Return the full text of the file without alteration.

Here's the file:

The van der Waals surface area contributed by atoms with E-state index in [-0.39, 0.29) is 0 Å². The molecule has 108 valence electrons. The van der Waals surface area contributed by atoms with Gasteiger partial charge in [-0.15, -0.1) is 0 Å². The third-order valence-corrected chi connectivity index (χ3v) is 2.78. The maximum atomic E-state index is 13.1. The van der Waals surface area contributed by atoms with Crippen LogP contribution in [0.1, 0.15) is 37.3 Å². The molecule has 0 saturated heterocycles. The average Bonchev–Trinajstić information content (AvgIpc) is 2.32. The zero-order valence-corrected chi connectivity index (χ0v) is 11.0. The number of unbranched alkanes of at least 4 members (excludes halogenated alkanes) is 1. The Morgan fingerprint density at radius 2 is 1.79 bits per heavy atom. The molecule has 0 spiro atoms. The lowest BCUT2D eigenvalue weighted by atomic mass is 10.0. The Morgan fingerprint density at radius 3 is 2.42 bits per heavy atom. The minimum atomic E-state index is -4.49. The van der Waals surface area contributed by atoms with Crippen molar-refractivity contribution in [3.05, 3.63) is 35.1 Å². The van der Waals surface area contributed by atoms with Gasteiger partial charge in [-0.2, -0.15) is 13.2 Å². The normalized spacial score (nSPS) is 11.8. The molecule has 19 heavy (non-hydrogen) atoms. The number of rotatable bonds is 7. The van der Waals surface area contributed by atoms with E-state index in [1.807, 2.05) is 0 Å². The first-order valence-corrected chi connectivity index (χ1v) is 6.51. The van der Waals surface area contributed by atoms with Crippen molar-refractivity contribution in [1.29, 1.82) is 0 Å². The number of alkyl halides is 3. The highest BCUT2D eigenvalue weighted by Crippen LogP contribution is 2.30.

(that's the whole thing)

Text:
The van der Waals surface area contributed by atoms with E-state index in [-0.39, 0.29) is 0 Å². The molecule has 108 valence electrons. The van der Waals surface area contributed by atoms with Gasteiger partial charge in [-0.15, -0.1) is 0 Å². The third-order valence-corrected chi connectivity index (χ3v) is 2.78. The maximum atomic E-state index is 13.1. The van der Waals surface area contributed by atoms with Crippen LogP contribution in [0.1, 0.15) is 37.3 Å². The molecule has 0 saturated heterocycles. The average Bonchev–Trinajstić information content (AvgIpc) is 2.32. The zero-order valence-corrected chi connectivity index (χ0v) is 11.0. The number of unbranched alkanes of at least 4 members (excludes halogenated alkanes) is 1. The Morgan fingerprint density at radius 2 is 1.79 bits per heavy atom. The molecule has 0 spiro atoms. The lowest BCUT2D eigenvalue weighted by atomic mass is 10.0. The Morgan fingerprint density at radius 3 is 2.42 bits per heavy atom. The minimum atomic E-state index is -4.49. The van der Waals surface area contributed by atoms with Crippen molar-refractivity contribution in [3.05, 3.63) is 35.1 Å². The van der Waals surface area contributed by atoms with Gasteiger partial charge in [-0.2, -0.15) is 13.2 Å². The normalized spacial score (nSPS) is 11.8. The molecule has 19 heavy (non-hydrogen) atoms. The number of rotatable bonds is 7. The van der Waals surface area contributed by atoms with E-state index in [1.807, 2.05) is 0 Å². The first-order valence-corrected chi connectivity index (χ1v) is 6.51. The van der Waals surface area contributed by atoms with Crippen molar-refractivity contribution in [1.29, 1.82) is 0 Å². The number of alkyl halides is 3. The highest BCUT2D eigenvalue weighted by Crippen LogP contribution is 2.30.